The Red Mass has as its purpose invoking God’s blessings on those responsible
for the administration of justice as well as on all public officials. It is
celebrated in honor of the Holy Spirit as the source of wisdom, understanding,
counsel, and fortitude, all gifts that shine forth preeminently in the
dispensing of justice in the courtroom as well as in the individual lawyer's
Originating centuries ago in Paris, London, and Rome, the Red Mass derived its
name from the scarlet robes worn by the royal judges attending the Mass and the
traditional red color of the vestments worn by the celebrant, representing the
tongues of fire symbolizing the presence of the Holy Spirit.
The first recorded Red Mass was celebrated in the year 1245 in Paris for the
Bench and Bar. During the reign of Louis IX (Saint Louis of France), La Sainte
Chapelle in Paris was designated as the chapel for the Mass. Today the chapel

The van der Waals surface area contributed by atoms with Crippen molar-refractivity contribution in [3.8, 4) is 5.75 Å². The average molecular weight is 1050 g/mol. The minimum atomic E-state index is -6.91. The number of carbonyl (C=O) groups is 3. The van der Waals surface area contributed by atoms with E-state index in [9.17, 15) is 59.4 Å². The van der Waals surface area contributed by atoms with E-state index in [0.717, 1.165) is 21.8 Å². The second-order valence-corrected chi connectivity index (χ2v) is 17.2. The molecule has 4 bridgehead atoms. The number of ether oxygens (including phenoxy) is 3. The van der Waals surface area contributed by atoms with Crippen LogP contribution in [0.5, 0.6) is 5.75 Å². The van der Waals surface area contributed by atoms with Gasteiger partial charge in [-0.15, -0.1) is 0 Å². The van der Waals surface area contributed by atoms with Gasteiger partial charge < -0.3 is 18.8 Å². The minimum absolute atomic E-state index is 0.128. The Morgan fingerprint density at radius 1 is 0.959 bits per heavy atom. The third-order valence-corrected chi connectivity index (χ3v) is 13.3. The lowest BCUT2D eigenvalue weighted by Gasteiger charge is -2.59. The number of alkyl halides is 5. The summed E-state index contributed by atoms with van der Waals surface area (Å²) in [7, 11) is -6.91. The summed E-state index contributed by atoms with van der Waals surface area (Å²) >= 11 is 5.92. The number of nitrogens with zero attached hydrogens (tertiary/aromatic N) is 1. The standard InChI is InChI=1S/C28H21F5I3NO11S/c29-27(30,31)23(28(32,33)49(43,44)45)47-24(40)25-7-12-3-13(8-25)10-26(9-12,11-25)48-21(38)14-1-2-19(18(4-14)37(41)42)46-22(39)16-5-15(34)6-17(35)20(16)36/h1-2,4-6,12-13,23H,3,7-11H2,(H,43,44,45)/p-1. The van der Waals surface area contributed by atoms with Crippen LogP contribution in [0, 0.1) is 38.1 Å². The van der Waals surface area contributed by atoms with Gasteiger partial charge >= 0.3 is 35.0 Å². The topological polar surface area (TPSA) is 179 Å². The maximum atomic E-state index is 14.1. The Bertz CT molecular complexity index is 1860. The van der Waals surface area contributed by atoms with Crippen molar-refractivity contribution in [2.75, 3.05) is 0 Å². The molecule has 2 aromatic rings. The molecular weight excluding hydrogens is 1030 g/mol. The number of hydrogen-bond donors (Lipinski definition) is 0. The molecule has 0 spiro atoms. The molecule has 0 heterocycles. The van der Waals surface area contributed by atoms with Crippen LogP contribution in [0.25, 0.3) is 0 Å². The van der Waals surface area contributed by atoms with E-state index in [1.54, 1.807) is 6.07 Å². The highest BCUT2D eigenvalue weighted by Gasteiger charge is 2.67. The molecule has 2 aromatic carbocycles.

serves as a museum but remains the site of the annual Messe Rouge. In London,
the Red Mass was first celebrated in 1310 during the reign of Edward I. In
Rome, the Red Mass historically marked the official opening of the judicial year
of the Sacred Roman Rota, the Tribunal of the Holy See.
In the United States, the Red Mass tradition was inaugurated on October 6, 1928
at old Saint Andrew’s Church in New York City. Since then, the Red Mass has been
celebrated increasingly throughout the United States. Members of the United
States Supreme Court celebrate the Red Mass at the National Shrine of the
Immaculate Conception in Washington, D.C. The Red Mass traditionally is
celebrated on the Sunday before the first Monday in October, which marks the
opening of the Supreme Court’s annual term.
In 1958, the St. Thomas More Lawyers Society of Wisconsin celebrated its first
Red Mass. In the succeeding years, the Red Mass has grown to become the
ceremonial highlight of the Society’s activities. Attendees of the Mass include
members of the judiciary, civic leaders, lawyers, law school deans, law
professors, and students of law.